Five Off-Court Attributes That Make Roger Federer Truly Great

Roger Federer certainly proved to the world that he is far from done from tennis after winning his record-breaking eighth Wimbledon title in July this year.

After annihilating Marin Cilic 6-3, 6-1, 6-4 in the final, the Swiss maestro became the oldest man to win the men’s singles draw at Wimbledon, and his tally of Grand Slam has now gone up to 19.

What keeps this man going? He has won two Grand Slams this year! At the age of 35, Federer is ruling the tennis world again.

We all know that he has had success because of a near-perfect technique and moves around the court swiftly.

But there’s another side to Roger Federer, which maybe the main reason behind his greatness.

1. Great Thinking

For any sportsperson, his or her mindset on going about their business is as important as playing the sport on the court. And Federer gave an insight to his great thinking when, in an interview, he said:

Roger FedererI think I am more on the part where I love winning and the other guys are in the ‘I hate losing bit’, you know.

It makes a huge difference when a player walks on to the court thinking he wants to win, rather than thinking he doesn’t want to lose.

Winning is all that matters for Federer, and therefore he has a clear mind whenever he walks onto the court.

2. Gracious in Victory

Andy Roddick falls during the 2009 Wimbledon final.

Greatness is not just about the number of titles one wins or how big a player one is, but it’s also about how a player handles victory.

It’s very easy for anybody to celebrate in full throttle, without thinking about how the opponent is feeling.

After the 2009 Wimbledon final, Federer decided to have a low-key celebration with his team in the locker room because he knew that his opponent, Andy Roddick, was going through a tough time. The American lost a thrilling five-setter 7-5, 6-7, 6-7, 6-3, 14-16.

Roger Federer spoke about the day in an interview to Roddick on FOX Sports (video above).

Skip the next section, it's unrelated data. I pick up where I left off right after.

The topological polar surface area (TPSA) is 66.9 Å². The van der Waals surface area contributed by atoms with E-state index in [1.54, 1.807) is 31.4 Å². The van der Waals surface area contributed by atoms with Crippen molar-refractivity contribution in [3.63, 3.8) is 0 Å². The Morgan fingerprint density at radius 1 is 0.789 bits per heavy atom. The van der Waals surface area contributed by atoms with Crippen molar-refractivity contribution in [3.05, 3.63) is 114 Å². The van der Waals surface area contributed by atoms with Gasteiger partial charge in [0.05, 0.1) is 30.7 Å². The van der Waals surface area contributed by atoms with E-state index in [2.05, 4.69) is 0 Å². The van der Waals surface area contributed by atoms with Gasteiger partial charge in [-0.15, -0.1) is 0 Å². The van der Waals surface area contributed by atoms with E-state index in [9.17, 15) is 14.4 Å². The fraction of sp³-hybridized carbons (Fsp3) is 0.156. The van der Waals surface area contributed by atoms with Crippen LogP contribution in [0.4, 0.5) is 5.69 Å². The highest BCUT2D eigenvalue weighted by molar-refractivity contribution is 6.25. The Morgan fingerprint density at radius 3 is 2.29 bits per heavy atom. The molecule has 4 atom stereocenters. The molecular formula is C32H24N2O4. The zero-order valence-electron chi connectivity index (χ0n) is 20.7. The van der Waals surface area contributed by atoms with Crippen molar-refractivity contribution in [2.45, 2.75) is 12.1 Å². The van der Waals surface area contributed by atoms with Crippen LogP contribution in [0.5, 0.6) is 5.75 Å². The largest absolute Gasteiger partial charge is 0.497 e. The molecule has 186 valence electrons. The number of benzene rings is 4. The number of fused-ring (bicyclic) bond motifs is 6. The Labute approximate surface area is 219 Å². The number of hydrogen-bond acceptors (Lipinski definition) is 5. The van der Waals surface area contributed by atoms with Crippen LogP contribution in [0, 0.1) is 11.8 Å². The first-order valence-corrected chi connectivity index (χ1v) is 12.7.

Roger FedererThe moment was probably tougher for you (Andy Roddick) than it was happier for me. I think it’s so important to respect your fellow athletes and competitors. That was a totally normal thing for me to do and nothing extraordinary.3. Family Man

A few anecdotes and reactions shows what a great family man Federer is. It’s not only about titles for the player, but he’s always there for his family as well.

A day before his third round match against Tomas Berdych, Federer’s kids brought ice-cream for him, and the maestro (who certainly flexed his diet, which sportsperson eats ice-cream before a big match, right?) obliged the offer.

And after his third round match over Mischa Zverev at Wimbledon in 2017, Federer made it clear that he will stop playing tennis, once his wife Mirka wants to stop travelling.

Roger Federer as quoted by MetroIf she said, you know, I don’t want to travel no more, I’ll say, Okay, my career is over. It’s as simple as that.

After winning the Wimbledon title this year, Federer couldn’t hold back and burst into tears when he saw his entire family in the players’ box.

4. Sponsor For First International Coach’s Parents

In 2002, Federer had to deal with a terrible tragedy, when his first international coach Peter Carter (Australian) died in a car crash in South Africa.

The 19-time Grand Slam champion can never forget what he has learnt from Peter Carter, and therefore, he has been sponsoring first-class tickets, food and so on for his first international coach’s parents during the Australian Open, every year since 2005.

The parents Bob and Diana Carter sit in Federer’s box every time he plays a match in the first Grand Slam of the year.

5. Didn’t Forget Stefan Edberg

When Roger Federer met his former coach Stefan Edberg after winning the Wimbledon title this year, he asked Edberg to hold the Wimbledon trophy for sometime.

It was only fitting for him to do that because Federer has to give a lot of credit to Edberg for this second wing in his illustrious career.

Under Edberg’s guidance during 2014 and 2015, Federer was more aggressive, which helped him to win many matches.

The Swiss reached three Grand Slam finals with Edberg as coach, but couldn’t go on to win any.

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(This piece is being republished from The Quint’s archives on the occasion of Roger Federer’s 36th birthday. It was originally published on 17 July 2017.)

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